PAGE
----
But the differing versions of “The Partisan” undermine its efficacy as a piece of anti-Vietnam propaganda. Nor is it simply a question of the English version being a poor translation. In venturing somewhat afield from the literal text, Zaret is not being untrue to the original—his version merely serves to highlight themes already present, if in less articulated form. Zaret unmasks the tension lurking beneath the surface of the song, the angst that seems too large for any one specific situation. The protagonist suffering is not historical, but rather human.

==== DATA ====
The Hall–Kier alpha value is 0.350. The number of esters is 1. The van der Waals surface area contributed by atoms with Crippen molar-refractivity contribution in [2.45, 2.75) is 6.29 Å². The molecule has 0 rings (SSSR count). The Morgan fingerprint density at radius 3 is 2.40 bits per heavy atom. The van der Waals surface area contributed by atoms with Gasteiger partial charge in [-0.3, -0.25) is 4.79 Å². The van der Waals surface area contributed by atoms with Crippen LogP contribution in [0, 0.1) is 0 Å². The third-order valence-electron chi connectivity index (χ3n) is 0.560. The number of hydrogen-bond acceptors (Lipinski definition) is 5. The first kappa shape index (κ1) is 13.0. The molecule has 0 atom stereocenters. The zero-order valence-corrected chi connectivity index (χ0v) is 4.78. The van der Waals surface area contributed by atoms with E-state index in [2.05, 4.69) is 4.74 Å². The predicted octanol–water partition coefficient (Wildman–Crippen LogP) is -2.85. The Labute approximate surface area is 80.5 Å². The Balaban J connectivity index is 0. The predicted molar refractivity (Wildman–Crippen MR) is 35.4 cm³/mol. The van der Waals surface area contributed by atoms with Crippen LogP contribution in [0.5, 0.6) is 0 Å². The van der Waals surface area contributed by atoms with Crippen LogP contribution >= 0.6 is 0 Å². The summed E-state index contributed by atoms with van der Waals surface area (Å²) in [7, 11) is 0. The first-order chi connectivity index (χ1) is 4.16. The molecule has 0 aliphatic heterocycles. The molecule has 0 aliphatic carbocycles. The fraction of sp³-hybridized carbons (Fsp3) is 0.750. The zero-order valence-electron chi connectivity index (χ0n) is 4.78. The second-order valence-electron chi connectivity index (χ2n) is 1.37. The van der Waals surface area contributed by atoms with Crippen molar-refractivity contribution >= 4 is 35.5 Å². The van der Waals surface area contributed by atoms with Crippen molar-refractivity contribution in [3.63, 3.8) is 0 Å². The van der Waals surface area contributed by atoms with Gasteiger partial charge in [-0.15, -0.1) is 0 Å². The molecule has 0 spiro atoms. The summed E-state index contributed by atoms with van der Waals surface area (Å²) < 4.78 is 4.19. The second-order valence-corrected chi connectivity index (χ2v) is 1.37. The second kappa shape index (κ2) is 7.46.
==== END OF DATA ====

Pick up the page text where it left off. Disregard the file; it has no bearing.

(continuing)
This dilemma is similar to that faced by the protagonists of the album’s two most overtly religious songs, “The Story of Isaac” and “The Butcher.” Both protagonists struggle with a violent God, the stern father figure of the Old Testament. This figure’s actions are unjust, but as he himself embodies a system of belief to which there is no alternative, all accusations of injustice are in vain. The protagonists teeter back and forth between awe and disillusionment. The narrator, Isaac, speaks of his father’s hand (poised to commit the violent act of sacrifice) “trembling / with the beauty of the word.” And yet this picture of Abraham differs greatly from the uncouth figure of the song’s early verses, a man who timorously claims that “I must do what I’ve been told”; who shatters a bottle of wine once he’s finished with it. The ambiguity is summed up in Isaac’s line, “I thought I saw an eagle / but it might have been a vulture.”